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American Imago 57.2 (2000) 215-234
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Memory, Narcissism, and Sublimation:
Reading Lou Andreas-Salomé's Freud Journal
In The Freud Journal, Lou Andreas-Salomé (1987) jotted down her thoughts while studying with Freud in Vienna from 1912 to 1913. A strand of her thought was strongly directed to the question of memory against the background of modernity. In this essay I trace her notions of memory, narcissistic love, and sublimation in the journal. Salomé's reflections on these issues projected a vital, creative dimension repressed in the mainstream psychoanalytical thinking of Freud's circle, with its focus on the heavy weight of civilization over the psyche and its resignation to the dominant relations of power. Finding this resignation still lingering in the Frankfurt School, in Lacanian psychoanalysis, and even in poststructuralism, Anthony Elliotte points to the "devaluation of the creative, imaginary features of psychic processes." The task for a psychoanalysis usable for emancipatory practice, then, is to find out "how the potentially transformative elements of the imaginary and the self should be reconnected to the social field" (1992, 235). Cornelius Castoriadis puts the question more sharply: "Has psychoanalysis nothing to do with the Western emancipatory movement? Is work directed toward gaining knowledge of the Unconscious and transforming the human subject wholly unrelated to the question of freedom and the question of philosophy?" (1997, 125). Salomé, to be sure, was no rebel against the status quo. Yet a close look at her journal will reveal her radical reflections on the primal forms of desire, which, lodged in narcissism, in the longing for the past memory of joy, and in the unconscious, persist as a critique of the rational ego. With an eye on the libido's constant surge forward through representation and affects--sublimation--she opened up the possibility of positing the creative, imaginary power of the human subject in changing the world. Central to this imagination is memory [End Page 215] (more precisely, recollection), which provides a reconnection of the unconscious to the social field. For Salomé memory is a nodal point where narcissism and sublimation interlace, not to assume a pathological character, but to enable the reconfiguration of the oldest dreams into the newest cultural symbols and images.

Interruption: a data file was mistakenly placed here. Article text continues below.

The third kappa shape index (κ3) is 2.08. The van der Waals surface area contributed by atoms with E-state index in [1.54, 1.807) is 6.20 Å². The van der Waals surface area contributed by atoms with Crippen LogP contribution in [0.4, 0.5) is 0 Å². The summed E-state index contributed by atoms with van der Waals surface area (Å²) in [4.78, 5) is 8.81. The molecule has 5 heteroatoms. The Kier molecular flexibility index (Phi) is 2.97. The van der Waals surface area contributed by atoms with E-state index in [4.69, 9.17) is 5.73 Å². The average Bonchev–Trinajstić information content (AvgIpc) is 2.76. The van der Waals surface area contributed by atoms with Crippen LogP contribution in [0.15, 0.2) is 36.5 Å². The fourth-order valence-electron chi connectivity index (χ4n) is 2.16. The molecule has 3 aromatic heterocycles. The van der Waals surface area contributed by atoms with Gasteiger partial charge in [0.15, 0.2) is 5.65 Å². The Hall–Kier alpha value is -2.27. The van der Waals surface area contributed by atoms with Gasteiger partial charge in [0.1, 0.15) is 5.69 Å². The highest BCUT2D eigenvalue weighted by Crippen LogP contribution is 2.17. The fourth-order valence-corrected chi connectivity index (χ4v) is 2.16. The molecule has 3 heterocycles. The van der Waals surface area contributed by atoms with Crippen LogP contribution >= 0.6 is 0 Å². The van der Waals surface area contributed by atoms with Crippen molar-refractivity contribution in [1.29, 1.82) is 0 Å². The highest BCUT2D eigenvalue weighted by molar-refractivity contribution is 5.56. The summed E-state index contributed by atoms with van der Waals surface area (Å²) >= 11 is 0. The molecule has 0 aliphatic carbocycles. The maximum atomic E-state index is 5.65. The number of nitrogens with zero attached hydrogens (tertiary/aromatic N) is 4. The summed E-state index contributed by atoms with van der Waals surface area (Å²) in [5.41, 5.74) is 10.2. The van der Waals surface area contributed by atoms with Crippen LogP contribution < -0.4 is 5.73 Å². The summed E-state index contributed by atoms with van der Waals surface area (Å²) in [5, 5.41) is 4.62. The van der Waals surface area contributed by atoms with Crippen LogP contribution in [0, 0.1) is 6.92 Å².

The crisis of memory in modern times has been evoked in the recent discussions of traumatic memory in various catastrophes in the 20th century, "the age of extremes" (Hobsbawm, Caruth, Terdiman). Two exemplary thinkers of the modern experience, Benjamin and Gilles Deleuze, have delineated acutely the memory crisis in historical and phenomenological terms. Salomé offered deeper psychoanalytical insights, which may also align her with other thinkers like Norman Brown, Marcuse, and Kristeva. But, as I will show, Salomé preceded Benjamin and Deleuze in articulating the creative power of the self embedded in a resourceful past, and hence human hope, amid the intensified manipulation of psychic life by hegemonic power relations.
The Crisis of Memory and the Persistence of the Past
Lou Andreas-Salomé invites reference to Walter Benjamin, whose analysis of memory and modernity may serve as a context for interpreting her work. Benjamin's epigrammatic style shares an affinity with the diary entries in The Freud Journal. Both Salomé and Benjamin seemed uninterested in elaborating an abstract body of ideas, unless the ideas are capable of a dialectic exchange, or standing in a productive tension, with experiential immediacy. Their approach to psychoanalysis is a telling example: both offered insights into psychoanalysis that scintillate in a twilight zone of intellect and imagination. Both operated at the liminal site where psychoanalysis interfaces with analysis of culture, and the unconscious is orchestrated by culture and culture infused with primal elements. Both "philosophized" in a way that is far from "metaphysical." Their texts are marked with poetic musing rather than academic argumentation based on a schematic structure.
This stylistic similarity may offer clues to their method of analysis. Benjamin, as Hannah Arendt noted, is a thinker in a metaphorical mode. For him "a metaphor establishes a connection [End Page 216] which is sensually perceived in its immediacy and requires...